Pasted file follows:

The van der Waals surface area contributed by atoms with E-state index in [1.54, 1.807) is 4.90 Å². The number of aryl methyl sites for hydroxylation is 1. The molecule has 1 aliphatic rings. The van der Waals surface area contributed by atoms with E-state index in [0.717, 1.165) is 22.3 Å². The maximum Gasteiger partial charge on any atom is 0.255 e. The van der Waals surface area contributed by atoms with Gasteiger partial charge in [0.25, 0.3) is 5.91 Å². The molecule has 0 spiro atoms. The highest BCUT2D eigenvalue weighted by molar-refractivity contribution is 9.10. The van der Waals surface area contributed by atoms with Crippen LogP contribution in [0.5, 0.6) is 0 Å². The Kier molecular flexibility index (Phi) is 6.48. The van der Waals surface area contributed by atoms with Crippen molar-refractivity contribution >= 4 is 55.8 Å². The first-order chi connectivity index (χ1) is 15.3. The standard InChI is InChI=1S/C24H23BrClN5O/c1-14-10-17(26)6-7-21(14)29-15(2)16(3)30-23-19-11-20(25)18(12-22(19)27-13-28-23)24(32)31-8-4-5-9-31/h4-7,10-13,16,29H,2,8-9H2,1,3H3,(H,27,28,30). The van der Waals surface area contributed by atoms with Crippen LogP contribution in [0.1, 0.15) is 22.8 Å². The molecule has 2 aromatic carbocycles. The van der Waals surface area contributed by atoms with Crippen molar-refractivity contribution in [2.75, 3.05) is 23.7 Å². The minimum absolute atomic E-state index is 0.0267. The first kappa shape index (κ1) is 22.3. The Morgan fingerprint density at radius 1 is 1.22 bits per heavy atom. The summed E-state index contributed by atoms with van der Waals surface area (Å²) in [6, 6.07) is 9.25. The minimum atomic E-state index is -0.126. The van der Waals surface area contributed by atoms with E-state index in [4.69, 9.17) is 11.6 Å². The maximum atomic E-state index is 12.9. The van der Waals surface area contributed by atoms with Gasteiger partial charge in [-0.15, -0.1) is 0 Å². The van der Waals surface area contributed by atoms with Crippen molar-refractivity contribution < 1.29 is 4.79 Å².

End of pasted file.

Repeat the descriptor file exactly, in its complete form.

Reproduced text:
The van der Waals surface area contributed by atoms with E-state index in [1.54, 1.807) is 4.90 Å². The number of aryl methyl sites for hydroxylation is 1. The molecule has 1 aliphatic rings. The van der Waals surface area contributed by atoms with E-state index in [0.717, 1.165) is 22.3 Å². The maximum Gasteiger partial charge on any atom is 0.255 e. The van der Waals surface area contributed by atoms with Gasteiger partial charge in [0.25, 0.3) is 5.91 Å². The molecule has 0 spiro atoms. The highest BCUT2D eigenvalue weighted by molar-refractivity contribution is 9.10. The van der Waals surface area contributed by atoms with Crippen LogP contribution in [0.5, 0.6) is 0 Å². The Kier molecular flexibility index (Phi) is 6.48. The van der Waals surface area contributed by atoms with Crippen molar-refractivity contribution >= 4 is 55.8 Å². The first-order chi connectivity index (χ1) is 15.3. The standard InChI is InChI=1S/C24H23BrClN5O/c1-14-10-17(26)6-7-21(14)29-15(2)16(3)30-23-19-11-20(25)18(12-22(19)27-13-28-23)24(32)31-8-4-5-9-31/h4-7,10-13,16,29H,2,8-9H2,1,3H3,(H,27,28,30). The van der Waals surface area contributed by atoms with Crippen LogP contribution in [0.1, 0.15) is 22.8 Å². The molecule has 2 aromatic carbocycles. The van der Waals surface area contributed by atoms with Crippen molar-refractivity contribution in [2.75, 3.05) is 23.7 Å². The minimum absolute atomic E-state index is 0.0267. The first kappa shape index (κ1) is 22.3. The Morgan fingerprint density at radius 1 is 1.22 bits per heavy atom. The summed E-state index contributed by atoms with van der Waals surface area (Å²) in [6, 6.07) is 9.25. The minimum atomic E-state index is -0.126. The van der Waals surface area contributed by atoms with E-state index in [4.69, 9.17) is 11.6 Å². The maximum atomic E-state index is 12.9. The van der Waals surface area contributed by atoms with Gasteiger partial charge in [-0.15, -0.1) is 0 Å². The van der Waals surface area contributed by atoms with Crippen molar-refractivity contribution < 1.29 is 4.79 Å².